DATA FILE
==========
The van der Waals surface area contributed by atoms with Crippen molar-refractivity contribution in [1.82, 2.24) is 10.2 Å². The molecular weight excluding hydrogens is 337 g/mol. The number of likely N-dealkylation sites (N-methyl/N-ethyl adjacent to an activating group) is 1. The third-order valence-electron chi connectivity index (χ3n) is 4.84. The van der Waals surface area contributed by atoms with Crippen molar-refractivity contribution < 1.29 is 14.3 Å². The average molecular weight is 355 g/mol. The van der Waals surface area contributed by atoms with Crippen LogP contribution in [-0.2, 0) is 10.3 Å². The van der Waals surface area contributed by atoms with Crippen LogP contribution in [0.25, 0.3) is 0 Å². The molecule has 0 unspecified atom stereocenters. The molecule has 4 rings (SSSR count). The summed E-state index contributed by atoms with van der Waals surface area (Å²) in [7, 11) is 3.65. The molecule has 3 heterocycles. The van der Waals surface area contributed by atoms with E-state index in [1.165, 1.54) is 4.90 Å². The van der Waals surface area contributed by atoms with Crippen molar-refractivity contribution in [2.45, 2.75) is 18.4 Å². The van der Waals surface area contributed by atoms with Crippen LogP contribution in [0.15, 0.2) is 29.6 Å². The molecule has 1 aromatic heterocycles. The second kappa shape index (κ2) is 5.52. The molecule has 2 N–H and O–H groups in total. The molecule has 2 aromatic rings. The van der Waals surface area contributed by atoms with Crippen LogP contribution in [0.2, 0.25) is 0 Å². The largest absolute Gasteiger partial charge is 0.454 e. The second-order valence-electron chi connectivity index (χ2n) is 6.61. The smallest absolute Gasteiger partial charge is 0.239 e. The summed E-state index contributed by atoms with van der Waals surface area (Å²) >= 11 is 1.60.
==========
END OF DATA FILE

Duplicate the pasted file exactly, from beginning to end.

The van der Waals surface area contributed by atoms with Crippen molar-refractivity contribution in [1.82, 2.24) is 10.2 Å². The molecular weight excluding hydrogens is 337 g/mol. The number of likely N-dealkylation sites (N-methyl/N-ethyl adjacent to an activating group) is 1. The third-order valence-electron chi connectivity index (χ3n) is 4.84. The van der Waals surface area contributed by atoms with Crippen molar-refractivity contribution < 1.29 is 14.3 Å². The average molecular weight is 355 g/mol. The van der Waals surface area contributed by atoms with Crippen LogP contribution in [-0.2, 0) is 10.3 Å². The van der Waals surface area contributed by atoms with Crippen LogP contribution in [0.25, 0.3) is 0 Å². The molecule has 0 unspecified atom stereocenters. The molecule has 4 rings (SSSR count). The summed E-state index contributed by atoms with van der Waals surface area (Å²) in [7, 11) is 3.65. The molecule has 3 heterocycles. The van der Waals surface area contributed by atoms with E-state index in [1.165, 1.54) is 4.90 Å². The van der Waals surface area contributed by atoms with Crippen molar-refractivity contribution in [2.45, 2.75) is 18.4 Å². The van der Waals surface area contributed by atoms with Crippen LogP contribution in [0.15, 0.2) is 29.6 Å². The molecule has 1 aromatic heterocycles. The second kappa shape index (κ2) is 5.52. The molecule has 2 N–H and O–H groups in total. The molecule has 2 aromatic rings. The van der Waals surface area contributed by atoms with Crippen LogP contribution in [0.2, 0.25) is 0 Å². The largest absolute Gasteiger partial charge is 0.454 e. The second-order valence-electron chi connectivity index (χ2n) is 6.61. The smallest absolute Gasteiger partial charge is 0.239 e. The summed E-state index contributed by atoms with van der Waals surface area (Å²) >= 11 is 1.60.